Some scenarios are presented purely as a written story - a narrative.
Others focus on tables or graphs of quantitative indicators - a set of numbers.
Most scenario exercises combine both.
In practice, the narrative and the numbers support and compliment each other
in important ways.
Because scenarios are stories, the
need for a narrative is usually clear. The role of the numbers
is sometimes less obvious. There are at least five roles that a numerical
analysis can play in a scenario exercise. It can:
- Force a clarification of terms and mechanisms.
- Expose contradictions in mental models.
- Provide a feel for the scope of possible outcomes within a narrative framework.
- Illustrate a particular scenario narrative.
- Make a study replicable, extensible and transferable.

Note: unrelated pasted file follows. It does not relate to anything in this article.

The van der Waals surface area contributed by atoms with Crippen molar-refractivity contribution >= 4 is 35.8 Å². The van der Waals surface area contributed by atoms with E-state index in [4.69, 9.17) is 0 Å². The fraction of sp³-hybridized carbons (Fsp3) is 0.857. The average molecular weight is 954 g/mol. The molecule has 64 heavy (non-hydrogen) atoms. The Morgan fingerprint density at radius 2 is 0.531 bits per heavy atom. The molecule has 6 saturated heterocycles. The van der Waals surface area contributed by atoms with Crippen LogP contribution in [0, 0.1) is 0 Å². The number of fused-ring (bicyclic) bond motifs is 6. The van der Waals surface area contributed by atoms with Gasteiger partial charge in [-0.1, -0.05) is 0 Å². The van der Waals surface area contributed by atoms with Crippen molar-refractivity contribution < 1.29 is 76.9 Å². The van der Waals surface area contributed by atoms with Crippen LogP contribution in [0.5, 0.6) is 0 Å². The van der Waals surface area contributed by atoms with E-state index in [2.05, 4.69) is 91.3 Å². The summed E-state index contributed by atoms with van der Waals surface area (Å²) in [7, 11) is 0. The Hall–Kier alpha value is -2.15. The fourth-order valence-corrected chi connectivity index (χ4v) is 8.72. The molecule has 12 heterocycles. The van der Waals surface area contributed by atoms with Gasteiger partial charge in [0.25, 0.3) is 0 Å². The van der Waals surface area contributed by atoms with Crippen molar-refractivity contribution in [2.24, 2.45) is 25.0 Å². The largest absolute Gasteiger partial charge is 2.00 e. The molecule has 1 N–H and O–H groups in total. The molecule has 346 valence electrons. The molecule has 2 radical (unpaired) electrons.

In return, the narrative helps keep the quantitative analysis honest.
It is easy to get seduced by the seeming rigor and precision of a quantitative
computer model. However, for the sustainability problem, the uncertainties
are so great, and the state of knowledge is so limited, that computer models
are forced to exclude certain elements
in the real world. Sometimes the excluded elements are known to be
very important (for example, the informal economy
in developing countries). In such cases, a narrative
exercise can bring these elements
to the forefront.